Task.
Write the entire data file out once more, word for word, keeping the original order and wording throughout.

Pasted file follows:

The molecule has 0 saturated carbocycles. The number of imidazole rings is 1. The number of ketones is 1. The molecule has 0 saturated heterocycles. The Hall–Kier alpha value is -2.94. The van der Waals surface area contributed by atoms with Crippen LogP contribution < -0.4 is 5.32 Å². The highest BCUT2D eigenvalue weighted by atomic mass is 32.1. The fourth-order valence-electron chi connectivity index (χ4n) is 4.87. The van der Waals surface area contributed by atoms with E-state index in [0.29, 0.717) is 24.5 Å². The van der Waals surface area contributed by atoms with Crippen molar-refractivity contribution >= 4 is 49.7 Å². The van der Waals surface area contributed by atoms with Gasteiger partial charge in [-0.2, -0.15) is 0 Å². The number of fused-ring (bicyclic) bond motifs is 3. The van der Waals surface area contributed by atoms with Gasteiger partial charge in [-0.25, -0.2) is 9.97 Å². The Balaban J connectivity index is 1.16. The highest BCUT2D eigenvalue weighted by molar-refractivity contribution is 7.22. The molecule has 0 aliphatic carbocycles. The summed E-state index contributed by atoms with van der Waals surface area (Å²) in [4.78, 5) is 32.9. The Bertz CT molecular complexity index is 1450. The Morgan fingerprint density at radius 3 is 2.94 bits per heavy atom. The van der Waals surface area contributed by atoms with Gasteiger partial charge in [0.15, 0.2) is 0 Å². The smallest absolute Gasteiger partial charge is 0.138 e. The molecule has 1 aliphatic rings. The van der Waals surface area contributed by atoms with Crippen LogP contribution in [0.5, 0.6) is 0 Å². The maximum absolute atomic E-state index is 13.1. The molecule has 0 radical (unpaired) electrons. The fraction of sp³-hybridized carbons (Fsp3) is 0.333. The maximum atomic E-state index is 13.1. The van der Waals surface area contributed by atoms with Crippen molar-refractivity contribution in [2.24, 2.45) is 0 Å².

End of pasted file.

The molecule has 0 saturated carbocycles. The number of imidazole rings is 1. The number of ketones is 1. The molecule has 0 saturated heterocycles. The Hall–Kier alpha value is -2.94. The van der Waals surface area contributed by atoms with Crippen LogP contribution < -0.4 is 5.32 Å². The highest BCUT2D eigenvalue weighted by atomic mass is 32.1. The fourth-order valence-electron chi connectivity index (χ4n) is 4.87. The van der Waals surface area contributed by atoms with E-state index in [0.29, 0.717) is 24.5 Å². The van der Waals surface area contributed by atoms with Crippen molar-refractivity contribution >= 4 is 49.7 Å². The van der Waals surface area contributed by atoms with Gasteiger partial charge in [-0.2, -0.15) is 0 Å². The number of fused-ring (bicyclic) bond motifs is 3. The van der Waals surface area contributed by atoms with Gasteiger partial charge in [-0.25, -0.2) is 9.97 Å². The Balaban J connectivity index is 1.16. The highest BCUT2D eigenvalue weighted by molar-refractivity contribution is 7.22. The molecule has 0 aliphatic carbocycles. The summed E-state index contributed by atoms with van der Waals surface area (Å²) in [4.78, 5) is 32.9. The Bertz CT molecular complexity index is 1450. The Morgan fingerprint density at radius 3 is 2.94 bits per heavy atom. The van der Waals surface area contributed by atoms with Gasteiger partial charge in [0.15, 0.2) is 0 Å². The smallest absolute Gasteiger partial charge is 0.138 e. The molecule has 1 aliphatic rings. The van der Waals surface area contributed by atoms with Crippen LogP contribution in [0.5, 0.6) is 0 Å². The maximum absolute atomic E-state index is 13.1. The molecule has 0 radical (unpaired) electrons. The fraction of sp³-hybridized carbons (Fsp3) is 0.333. The maximum atomic E-state index is 13.1. The van der Waals surface area contributed by atoms with Crippen molar-refractivity contribution in [2.24, 2.45) is 0 Å².